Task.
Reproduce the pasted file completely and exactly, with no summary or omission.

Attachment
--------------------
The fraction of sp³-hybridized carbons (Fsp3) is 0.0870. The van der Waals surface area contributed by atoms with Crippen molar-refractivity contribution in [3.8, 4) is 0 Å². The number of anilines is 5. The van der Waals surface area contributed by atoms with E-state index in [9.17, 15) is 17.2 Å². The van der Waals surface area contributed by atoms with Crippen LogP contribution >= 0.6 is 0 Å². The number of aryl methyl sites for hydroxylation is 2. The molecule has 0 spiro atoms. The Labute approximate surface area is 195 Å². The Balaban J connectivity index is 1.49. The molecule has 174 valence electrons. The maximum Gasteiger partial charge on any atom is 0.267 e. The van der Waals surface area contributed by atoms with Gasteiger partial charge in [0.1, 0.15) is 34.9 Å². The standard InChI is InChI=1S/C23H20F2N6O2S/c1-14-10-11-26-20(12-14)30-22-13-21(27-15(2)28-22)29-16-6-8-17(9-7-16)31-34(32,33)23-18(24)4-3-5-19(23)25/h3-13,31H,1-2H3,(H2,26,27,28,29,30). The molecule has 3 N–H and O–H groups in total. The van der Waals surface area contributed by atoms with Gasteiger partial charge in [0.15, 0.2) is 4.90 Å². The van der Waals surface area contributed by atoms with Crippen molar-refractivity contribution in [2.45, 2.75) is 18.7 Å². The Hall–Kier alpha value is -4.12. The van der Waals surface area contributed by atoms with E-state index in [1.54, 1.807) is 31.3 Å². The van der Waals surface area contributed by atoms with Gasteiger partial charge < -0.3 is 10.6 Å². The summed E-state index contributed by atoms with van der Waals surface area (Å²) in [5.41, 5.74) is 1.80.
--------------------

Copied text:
The fraction of sp³-hybridized carbons (Fsp3) is 0.0870. The van der Waals surface area contributed by atoms with Crippen molar-refractivity contribution in [3.8, 4) is 0 Å². The number of anilines is 5. The van der Waals surface area contributed by atoms with E-state index in [9.17, 15) is 17.2 Å². The van der Waals surface area contributed by atoms with Crippen LogP contribution >= 0.6 is 0 Å². The number of aryl methyl sites for hydroxylation is 2. The molecule has 0 spiro atoms. The Labute approximate surface area is 195 Å². The Balaban J connectivity index is 1.49. The molecule has 174 valence electrons. The maximum Gasteiger partial charge on any atom is 0.267 e. The van der Waals surface area contributed by atoms with Gasteiger partial charge in [0.1, 0.15) is 34.9 Å². The standard InChI is InChI=1S/C23H20F2N6O2S/c1-14-10-11-26-20(12-14)30-22-13-21(27-15(2)28-22)29-16-6-8-17(9-7-16)31-34(32,33)23-18(24)4-3-5-19(23)25/h3-13,31H,1-2H3,(H2,26,27,28,29,30). The molecule has 3 N–H and O–H groups in total. The van der Waals surface area contributed by atoms with Gasteiger partial charge in [0.15, 0.2) is 4.90 Å². The van der Waals surface area contributed by atoms with Crippen molar-refractivity contribution in [2.45, 2.75) is 18.7 Å². The Hall–Kier alpha value is -4.12. The van der Waals surface area contributed by atoms with E-state index in [1.54, 1.807) is 31.3 Å². The van der Waals surface area contributed by atoms with Gasteiger partial charge < -0.3 is 10.6 Å². The summed E-state index contributed by atoms with van der Waals surface area (Å²) in [5.41, 5.74) is 1.80.